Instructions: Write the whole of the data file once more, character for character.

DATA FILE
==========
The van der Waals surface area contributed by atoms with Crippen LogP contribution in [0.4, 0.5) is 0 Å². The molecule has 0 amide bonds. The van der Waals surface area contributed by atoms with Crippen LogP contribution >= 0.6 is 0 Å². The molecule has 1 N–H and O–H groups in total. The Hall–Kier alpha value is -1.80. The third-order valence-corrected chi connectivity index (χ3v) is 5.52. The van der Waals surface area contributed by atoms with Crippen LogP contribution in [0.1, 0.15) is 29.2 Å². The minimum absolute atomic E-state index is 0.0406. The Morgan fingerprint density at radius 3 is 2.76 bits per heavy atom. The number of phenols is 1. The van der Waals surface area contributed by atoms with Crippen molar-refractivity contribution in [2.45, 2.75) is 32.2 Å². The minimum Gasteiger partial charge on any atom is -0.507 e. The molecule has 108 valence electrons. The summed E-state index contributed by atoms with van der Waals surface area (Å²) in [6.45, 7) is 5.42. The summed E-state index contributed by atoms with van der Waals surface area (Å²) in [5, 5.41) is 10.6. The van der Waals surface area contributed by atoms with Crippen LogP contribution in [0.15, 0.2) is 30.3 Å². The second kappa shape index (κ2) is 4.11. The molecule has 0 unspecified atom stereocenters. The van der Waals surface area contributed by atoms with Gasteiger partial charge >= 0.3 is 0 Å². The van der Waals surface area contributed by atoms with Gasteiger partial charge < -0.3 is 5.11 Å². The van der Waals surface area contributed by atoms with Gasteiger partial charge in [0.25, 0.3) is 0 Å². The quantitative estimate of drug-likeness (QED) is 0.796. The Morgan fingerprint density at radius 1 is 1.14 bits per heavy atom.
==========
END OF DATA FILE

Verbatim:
The van der Waals surface area contributed by atoms with Crippen LogP contribution in [0.4, 0.5) is 0 Å². The molecule has 0 amide bonds. The van der Waals surface area contributed by atoms with Crippen LogP contribution >= 0.6 is 0 Å². The molecule has 1 N–H and O–H groups in total. The Hall–Kier alpha value is -1.80. The third-order valence-corrected chi connectivity index (χ3v) is 5.52. The van der Waals surface area contributed by atoms with Crippen LogP contribution in [0.1, 0.15) is 29.2 Å². The minimum absolute atomic E-state index is 0.0406. The Morgan fingerprint density at radius 3 is 2.76 bits per heavy atom. The number of phenols is 1. The van der Waals surface area contributed by atoms with Crippen molar-refractivity contribution in [2.45, 2.75) is 32.2 Å². The minimum Gasteiger partial charge on any atom is -0.507 e. The molecule has 108 valence electrons. The summed E-state index contributed by atoms with van der Waals surface area (Å²) in [6.45, 7) is 5.42. The summed E-state index contributed by atoms with van der Waals surface area (Å²) in [5, 5.41) is 10.6. The van der Waals surface area contributed by atoms with Crippen LogP contribution in [0.15, 0.2) is 30.3 Å². The second kappa shape index (κ2) is 4.11. The molecule has 0 unspecified atom stereocenters. The van der Waals surface area contributed by atoms with Gasteiger partial charge >= 0.3 is 0 Å². The van der Waals surface area contributed by atoms with Gasteiger partial charge < -0.3 is 5.11 Å². The van der Waals surface area contributed by atoms with Gasteiger partial charge in [0.25, 0.3) is 0 Å². The quantitative estimate of drug-likeness (QED) is 0.796. The Morgan fingerprint density at radius 1 is 1.14 bits per heavy atom.